In ’19, South Central qualified for the state tournament for a third straight season and took a quarterfinal loss. SC went a combined 68-7 from ’17-19 and won the league tournament each time. All three seniors off the ’19 squad signed to play a college sport.

“Part of it is the individuals, but part of it is trying to make practice harder than games,” Rietzke told me after SC won the ’19 league tournament. “They get (upset) when I really bear down, make them work in practice, and they do something like tonight, this is three in a row. They do something like tonight, they forget about it, it all goes away, but at the time it’s happening, you are not very popular.”

In each year, Rietzke believes each player as a role.

“That’s the whole idea of a team, you might not like your role that you have, but you have to fill it, and for the most part, players have accepted that,” he said.

One of the ’19 seniors was Jordyn Jellison, a lanky 6-foot post. Jellison played in 81 career games and tallied 408 rebounds. She often went against bigger girls. Rietzke helped Jellison grow into her role. Jellison currently is a key player for Sterling College volleyball.

“Jordyn is not the strongest post player in the league, but she got a lot of rebounds in traffic for us,” Rietzke said in ’19. “And that’s something we need her to do, and that’s her role on the team.”


Last winter, the T-Wolves had just nine players and had graduated 72 percent of its scoring. For a high percentage of high school teams, that would yield a losing record.

Still, South Central went 16-8, including a third-place finish at the league tournament. Overall, 87 percent of the scoring came from non-seniors. Sophomore Sierra Jellison understood she had to step up and made a huge jump to 16 points a contest. The prevailing notion was that SC overachieved last winter.

Freshman post Kodie Herd delivered 11 points and six rebounds. Sophomore Hadley Lohrding had six points and five rebounds a game. Rietzke said confidence and aggressiveness “are married” in basketball and believed last year’s squad improved most in those areas.

“It’s been pretty good,” Lohrding said to me last winter. “We are very fortunate and thankful for Rietzke, because he always works us hard, and he always says that we are young, but that’s not an excuse. Keep working hard.”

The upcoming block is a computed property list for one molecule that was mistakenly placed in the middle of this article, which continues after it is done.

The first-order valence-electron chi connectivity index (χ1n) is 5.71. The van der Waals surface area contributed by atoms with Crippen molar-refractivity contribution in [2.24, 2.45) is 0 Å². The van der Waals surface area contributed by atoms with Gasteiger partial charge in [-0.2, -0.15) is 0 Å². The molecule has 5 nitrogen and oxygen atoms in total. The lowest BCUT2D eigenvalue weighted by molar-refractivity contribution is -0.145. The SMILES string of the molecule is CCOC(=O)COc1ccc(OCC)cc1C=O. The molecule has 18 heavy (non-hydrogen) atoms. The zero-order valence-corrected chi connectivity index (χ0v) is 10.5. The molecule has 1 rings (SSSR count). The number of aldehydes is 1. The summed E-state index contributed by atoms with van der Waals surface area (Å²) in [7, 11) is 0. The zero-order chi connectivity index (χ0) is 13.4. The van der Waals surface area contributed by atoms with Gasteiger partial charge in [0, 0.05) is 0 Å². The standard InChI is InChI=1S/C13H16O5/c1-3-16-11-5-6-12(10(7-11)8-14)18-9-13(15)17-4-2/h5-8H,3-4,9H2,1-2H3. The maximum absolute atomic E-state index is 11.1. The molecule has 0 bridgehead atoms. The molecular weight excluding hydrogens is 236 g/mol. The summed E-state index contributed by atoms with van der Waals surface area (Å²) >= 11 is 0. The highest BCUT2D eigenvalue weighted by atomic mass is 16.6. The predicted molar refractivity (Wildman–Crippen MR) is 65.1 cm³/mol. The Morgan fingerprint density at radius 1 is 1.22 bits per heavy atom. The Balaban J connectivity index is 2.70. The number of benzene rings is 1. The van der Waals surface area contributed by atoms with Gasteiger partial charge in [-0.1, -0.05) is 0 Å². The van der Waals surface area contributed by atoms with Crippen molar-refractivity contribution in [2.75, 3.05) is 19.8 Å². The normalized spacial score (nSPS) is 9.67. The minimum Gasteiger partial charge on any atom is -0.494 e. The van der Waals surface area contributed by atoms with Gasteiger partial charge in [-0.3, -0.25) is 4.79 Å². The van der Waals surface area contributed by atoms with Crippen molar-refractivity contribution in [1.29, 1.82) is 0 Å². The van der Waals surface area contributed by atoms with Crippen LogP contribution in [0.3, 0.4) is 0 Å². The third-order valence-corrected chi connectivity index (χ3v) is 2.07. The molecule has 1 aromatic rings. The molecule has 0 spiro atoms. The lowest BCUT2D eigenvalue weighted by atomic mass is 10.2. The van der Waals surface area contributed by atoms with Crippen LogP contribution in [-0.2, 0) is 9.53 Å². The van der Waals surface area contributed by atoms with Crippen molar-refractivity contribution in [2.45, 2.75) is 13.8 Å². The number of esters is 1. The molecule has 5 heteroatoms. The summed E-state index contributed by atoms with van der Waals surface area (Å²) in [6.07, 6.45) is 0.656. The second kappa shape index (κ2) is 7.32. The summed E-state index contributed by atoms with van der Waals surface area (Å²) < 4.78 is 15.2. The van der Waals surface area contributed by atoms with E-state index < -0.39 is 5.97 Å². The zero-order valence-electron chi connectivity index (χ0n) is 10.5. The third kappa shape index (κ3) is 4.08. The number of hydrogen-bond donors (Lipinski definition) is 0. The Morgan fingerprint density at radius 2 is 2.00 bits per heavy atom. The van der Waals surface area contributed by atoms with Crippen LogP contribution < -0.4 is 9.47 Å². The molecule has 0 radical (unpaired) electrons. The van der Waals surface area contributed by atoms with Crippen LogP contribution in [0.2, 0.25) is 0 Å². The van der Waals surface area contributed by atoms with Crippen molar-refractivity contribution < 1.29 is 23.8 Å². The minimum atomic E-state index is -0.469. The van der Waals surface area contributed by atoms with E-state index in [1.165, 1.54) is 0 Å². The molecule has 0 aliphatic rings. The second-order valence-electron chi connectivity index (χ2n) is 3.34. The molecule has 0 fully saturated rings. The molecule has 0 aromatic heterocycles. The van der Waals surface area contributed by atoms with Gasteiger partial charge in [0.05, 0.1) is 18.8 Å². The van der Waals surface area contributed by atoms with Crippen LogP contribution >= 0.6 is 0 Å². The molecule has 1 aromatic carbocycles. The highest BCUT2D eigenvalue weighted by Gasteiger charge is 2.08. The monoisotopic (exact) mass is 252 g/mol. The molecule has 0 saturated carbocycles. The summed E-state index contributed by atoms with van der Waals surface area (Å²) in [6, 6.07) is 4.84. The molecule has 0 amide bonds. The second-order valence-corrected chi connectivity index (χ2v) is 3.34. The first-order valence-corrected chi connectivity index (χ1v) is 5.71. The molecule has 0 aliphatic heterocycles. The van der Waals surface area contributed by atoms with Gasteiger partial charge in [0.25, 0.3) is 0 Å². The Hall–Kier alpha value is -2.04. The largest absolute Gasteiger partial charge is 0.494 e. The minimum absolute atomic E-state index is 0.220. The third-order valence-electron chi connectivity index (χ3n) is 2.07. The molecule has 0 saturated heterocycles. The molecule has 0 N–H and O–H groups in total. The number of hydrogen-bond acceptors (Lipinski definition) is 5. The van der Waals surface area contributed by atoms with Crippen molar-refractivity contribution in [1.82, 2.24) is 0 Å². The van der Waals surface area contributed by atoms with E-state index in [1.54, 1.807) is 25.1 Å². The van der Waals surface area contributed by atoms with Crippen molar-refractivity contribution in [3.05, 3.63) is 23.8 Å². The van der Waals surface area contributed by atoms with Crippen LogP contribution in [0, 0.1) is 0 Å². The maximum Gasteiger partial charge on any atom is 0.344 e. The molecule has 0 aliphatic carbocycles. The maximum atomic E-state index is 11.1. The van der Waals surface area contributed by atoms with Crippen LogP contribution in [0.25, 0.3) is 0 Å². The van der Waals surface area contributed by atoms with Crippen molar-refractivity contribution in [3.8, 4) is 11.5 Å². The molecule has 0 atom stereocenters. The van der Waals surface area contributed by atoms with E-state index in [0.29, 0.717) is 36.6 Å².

This winter, South Central opened 0-2. Abby Robles is the lone senior. She hadn’t played since her freshman year and is a reserve. Lohrding, Jellison, Herd and junior Kirsten Hackney are returning starters. SC was down to just seven players at midseason after a player missed a couple of weeks with sickness.

During the third-place game at the SPIAA league tournament, Rietzke continued his longtime mantras of asking his players to communicate. This season, SC has different personalities, including several laid-back players.

“Probably been a bigger struggle practice-wise than it’s been in the games,” Rietzke told me in January at the league tournament. “And overall, we have had a decent season with the number of players that we have got.”

South Central had a pair of disappointing losses against Bucklin (36-35) and Spearville (48-39) at the league tournament.

“At some point, they have got to learn, and hopefully they do,” Rietzke said after the Spearville loss. “Because if you don’t learn, games like today happen again until you fix it.”

Since then, the T-Wolves have won five straight and permitted just 30 points a contest. SC has wins against Kinsley, South Gray (38-35) and 42-38 versus Bucklin, the SPIAA league tournament champion. Rietzke, one of the few longtime head coaches who is very active on Twitter, thanked his players and assistants on Twitter for the milestone. Two days later, he posted another message. Rietzke eventually led the team to the state tournament, his last. This season, another 18-win season followed.

“Heard from a lot of my ex-players the past couple of days – means more to me than the number,” he said.